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01/31/91 WILLIAM J. CHADWICK RESPONDENT. A MEMBER

DISTRICT OF COLUMBIA COURT OF APPEALS


January 31, 1991

IN RE: WILLIAM J. CHADWICK, RESPONDENT. A MEMBER OF THE BAR OF THE DISTRICT OF COLUMBIA COURT OF APPEALS

On Report and Recommendation of the Board on Professional Responsibility

Belson and Steadman, Associate Judges, and Pryor, Senior Judge.

The opinion of the court was delivered by: Per Curiam

On July 27, 1989, the Supreme Court of California ordered that respondent William J. Chadwick be suspended for five years from the practice of law in California, with an actual suspension period of one year, and probation involving a number of conditions. *fn1 Before us is a recommendation of the Board on Professional Responsibility that reciprocal discipline be imposed upon respondent pursuant to D.C. App. R. XI(11) (1990). Respondent interposes before us no objection to the proposed action.

We generally agree with the analysis set forth by the Board in its annexed report and accept its recommendation. Although, as the Board points outs, we have never imposed a condition of probation in a case of this type, our rules would not preclude such action *fn2 and we agree with the Board that in this reciprocal discipline case, no reason exists to impose a sanction different from the one imposed in California. We also agree with the Board's determination that no purpose would be served in this case by imposing upon respondent, a California lawyer, additional probationary conditions in the District of Columbia.

Since respondent has filed the requisite affidavit that he has not practiced law in this jurisdiction since September 6, 1989, the commencement of his suspension in California, the reciprocal discipline will be imposed nunc pro tunc to that date. In re Goldberg, 460 A.2d 982 (D.C. 1983). *fn3

Accordingly, it is ORDERED that respondent William J. Chadwick is suspended from the practice of law in the District of Columbia for five years, commencing nunc pro tunc on September 6, 1989, with execution of four years of the suspension stayed and that he is placed on probation for that period, with an actual suspension from practice of one year and with all the other terms and conditions of probation as imposed by the Supreme Court of California *fn4 to serve as terms and conditions of his probation in the District of Columbia.

So ordered.

APPENDIX

DISTRICT OF COLUMBIA COURT OF APPEALS

BOARD ON PROFESSIONAL RESPONSIBILITY

Bar Docket No. 87-82

IN THE MATTER OF WILLIAM J. CHADWICK, RESPONDENT.

REPORT AND RECOMMENDATION OF THE

BOARD ON PROFESSIONAL RESPONSIBILITY

On February 5, 1990, the District of Columbia Court of Appeals issued an order directing the Board on Professional Responsibility to determine whether reciprocal discipline should be imposed on Respondent resulting from the California Supreme Court's discipline imposed on Respondent in that state. The California Supreme Court suspended Respondent for five years with the imposition of all but the first year of that period suspended and placed him on probation for five years with certain conditions.

The disciplinary violations in California grow out of the same transaction which resulted in the one year suspension of James D. Hutchinson by the District of Columbia Court of Appeals in In Hutchinson, 534 A.2d 919 (D.C. 1987) (en banc). In short, Chadwick, as did Hutchinson, traded in certain securities based on inside information, communicated material, non-public information concerning a tender offer to others, and lied to the Securities and Exchange Commission about his trading. Both Hutchinson and Chadwick ultimately entered a guilty plea to a misdemeanor violation of 15 U.S.C. § 78ff(a) and 17 C.F.R. § 240.14e-3(d) which, in general, prohibits the communication of inside information regarding tender offers.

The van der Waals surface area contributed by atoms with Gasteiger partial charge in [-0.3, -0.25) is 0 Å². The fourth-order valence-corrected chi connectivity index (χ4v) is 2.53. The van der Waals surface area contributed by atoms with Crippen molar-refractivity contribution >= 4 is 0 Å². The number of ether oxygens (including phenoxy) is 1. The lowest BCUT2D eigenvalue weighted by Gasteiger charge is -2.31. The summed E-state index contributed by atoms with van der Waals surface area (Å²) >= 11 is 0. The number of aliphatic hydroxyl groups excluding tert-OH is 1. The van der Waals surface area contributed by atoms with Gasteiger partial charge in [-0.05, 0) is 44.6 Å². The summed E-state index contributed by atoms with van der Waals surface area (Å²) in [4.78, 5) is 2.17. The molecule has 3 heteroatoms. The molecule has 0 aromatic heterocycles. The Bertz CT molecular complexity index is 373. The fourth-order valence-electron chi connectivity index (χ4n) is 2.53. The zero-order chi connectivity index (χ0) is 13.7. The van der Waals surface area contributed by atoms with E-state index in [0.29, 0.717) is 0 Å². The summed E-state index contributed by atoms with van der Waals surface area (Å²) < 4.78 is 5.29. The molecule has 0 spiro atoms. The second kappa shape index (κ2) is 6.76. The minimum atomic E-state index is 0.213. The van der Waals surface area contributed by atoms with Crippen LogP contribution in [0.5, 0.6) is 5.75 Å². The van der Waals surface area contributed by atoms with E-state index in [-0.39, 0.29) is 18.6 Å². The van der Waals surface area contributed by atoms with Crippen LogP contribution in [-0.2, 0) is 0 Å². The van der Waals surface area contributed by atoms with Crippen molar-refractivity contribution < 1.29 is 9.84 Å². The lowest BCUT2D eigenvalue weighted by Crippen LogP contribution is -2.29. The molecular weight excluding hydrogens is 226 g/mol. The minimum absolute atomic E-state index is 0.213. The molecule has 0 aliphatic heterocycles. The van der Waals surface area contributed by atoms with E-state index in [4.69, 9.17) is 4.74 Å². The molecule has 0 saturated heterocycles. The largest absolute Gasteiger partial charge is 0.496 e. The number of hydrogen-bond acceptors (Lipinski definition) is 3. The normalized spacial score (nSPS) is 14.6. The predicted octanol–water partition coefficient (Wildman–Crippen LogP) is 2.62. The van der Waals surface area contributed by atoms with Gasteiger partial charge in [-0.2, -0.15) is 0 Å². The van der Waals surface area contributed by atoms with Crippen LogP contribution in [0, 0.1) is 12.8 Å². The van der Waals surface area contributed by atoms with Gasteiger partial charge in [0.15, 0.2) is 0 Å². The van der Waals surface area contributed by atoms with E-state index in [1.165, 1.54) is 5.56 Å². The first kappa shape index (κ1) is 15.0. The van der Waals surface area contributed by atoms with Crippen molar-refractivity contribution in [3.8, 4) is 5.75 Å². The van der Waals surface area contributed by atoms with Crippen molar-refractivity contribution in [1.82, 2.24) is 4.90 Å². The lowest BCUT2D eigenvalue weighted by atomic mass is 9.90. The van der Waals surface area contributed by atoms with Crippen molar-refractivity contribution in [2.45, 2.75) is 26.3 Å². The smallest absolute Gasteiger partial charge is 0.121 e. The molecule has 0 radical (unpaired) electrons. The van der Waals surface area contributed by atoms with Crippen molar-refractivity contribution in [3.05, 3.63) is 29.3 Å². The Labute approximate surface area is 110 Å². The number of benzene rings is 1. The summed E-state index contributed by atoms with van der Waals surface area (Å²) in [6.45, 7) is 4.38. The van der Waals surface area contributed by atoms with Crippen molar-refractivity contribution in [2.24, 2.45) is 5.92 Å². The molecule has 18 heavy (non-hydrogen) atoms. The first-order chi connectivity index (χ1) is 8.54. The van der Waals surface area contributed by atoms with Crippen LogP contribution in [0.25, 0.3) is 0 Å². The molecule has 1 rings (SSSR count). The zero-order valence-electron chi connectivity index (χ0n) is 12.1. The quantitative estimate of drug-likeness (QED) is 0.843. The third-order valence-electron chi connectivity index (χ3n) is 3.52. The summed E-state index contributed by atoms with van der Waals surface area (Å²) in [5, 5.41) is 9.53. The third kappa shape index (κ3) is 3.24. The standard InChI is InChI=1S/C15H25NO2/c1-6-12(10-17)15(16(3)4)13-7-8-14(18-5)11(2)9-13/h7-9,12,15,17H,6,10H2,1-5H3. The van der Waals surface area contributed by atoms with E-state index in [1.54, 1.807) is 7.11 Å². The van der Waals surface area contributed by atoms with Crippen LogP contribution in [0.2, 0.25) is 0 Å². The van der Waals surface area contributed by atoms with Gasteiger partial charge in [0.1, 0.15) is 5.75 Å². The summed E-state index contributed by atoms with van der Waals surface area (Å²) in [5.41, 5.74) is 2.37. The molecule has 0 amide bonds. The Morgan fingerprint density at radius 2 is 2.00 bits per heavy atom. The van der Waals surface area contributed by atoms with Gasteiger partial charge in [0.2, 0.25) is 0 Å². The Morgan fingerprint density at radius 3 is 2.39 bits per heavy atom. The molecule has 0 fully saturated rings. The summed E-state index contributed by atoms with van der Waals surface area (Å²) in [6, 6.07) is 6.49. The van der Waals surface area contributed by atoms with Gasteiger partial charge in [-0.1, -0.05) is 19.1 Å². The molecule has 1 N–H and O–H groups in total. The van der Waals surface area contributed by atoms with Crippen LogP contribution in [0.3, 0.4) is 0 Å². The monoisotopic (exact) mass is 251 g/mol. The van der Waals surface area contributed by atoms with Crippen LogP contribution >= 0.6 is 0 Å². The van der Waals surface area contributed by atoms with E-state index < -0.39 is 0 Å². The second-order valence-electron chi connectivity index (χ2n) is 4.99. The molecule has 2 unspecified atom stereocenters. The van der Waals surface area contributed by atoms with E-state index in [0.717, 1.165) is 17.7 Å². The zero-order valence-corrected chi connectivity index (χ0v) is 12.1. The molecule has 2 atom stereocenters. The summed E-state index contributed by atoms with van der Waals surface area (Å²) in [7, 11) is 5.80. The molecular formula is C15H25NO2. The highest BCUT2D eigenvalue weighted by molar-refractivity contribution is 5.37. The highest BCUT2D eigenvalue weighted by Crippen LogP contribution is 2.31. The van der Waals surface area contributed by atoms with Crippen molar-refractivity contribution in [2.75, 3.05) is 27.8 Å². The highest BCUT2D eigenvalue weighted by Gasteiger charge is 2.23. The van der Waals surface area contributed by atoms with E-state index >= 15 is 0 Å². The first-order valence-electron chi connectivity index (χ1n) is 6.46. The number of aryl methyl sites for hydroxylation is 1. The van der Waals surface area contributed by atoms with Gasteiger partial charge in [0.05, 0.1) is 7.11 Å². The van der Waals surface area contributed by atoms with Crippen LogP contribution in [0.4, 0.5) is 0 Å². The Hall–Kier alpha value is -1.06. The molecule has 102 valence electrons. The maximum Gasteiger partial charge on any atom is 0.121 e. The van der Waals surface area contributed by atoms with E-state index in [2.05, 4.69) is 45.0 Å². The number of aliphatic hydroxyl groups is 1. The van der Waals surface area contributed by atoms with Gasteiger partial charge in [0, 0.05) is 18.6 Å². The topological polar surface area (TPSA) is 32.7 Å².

Hutchinson's disciplinary charges proceeded through the District of Columbia disciplinary system in the normal course and resulted in an en banc decision by the District of Columbia Court of Appeals suspending him for one year. At or about the same time, Bar Counsel filed a petition against Chadwick asserting essentially the same violations he asserted against Hutchinson. On January 6, 1984, the Board granted Chadwick's motion to defer proceeding in this case pending resolution of the State Bar of California's proceedings against him.

The California Supreme Court has now held that Chadwick engaged in acts involving moral turpitude including agreeing with Hutchinson to lie to the SEC, lying to the SEC and trading in securities with the use of inside information. The Court suspended Chadwick for five years, suspended imposition of all but one of those years of suspension, placed Chadwick on probation for that same period with the condition that he comply with the provisions of the State Bar Act and the Rules of Professional Conduct, file quarterly reports attesting to his having complied with those provisions, report to a State Bar probation monitor and take and pass the Professional Responsibility examination prior to the expiration of the period of his actual suspension.

Chadwick, in response to the Court of Appeals' direction to the Board, argues that [no more than] reciprocal discipline as described in the District of Columbia Court of Appeals Order should be imposed. Chadwick reads that Order as describing the discipline imposed in California as limited to a suspension of five years with the execution of all but one year suspended. In short, Chadwick does not believe that the District of Columbia Court of Appeals had in mind other conditions of probation imposed by California as part of the reciprocal discipline that would be imposed if the Board concludes that reciprocal discipline is appropriate.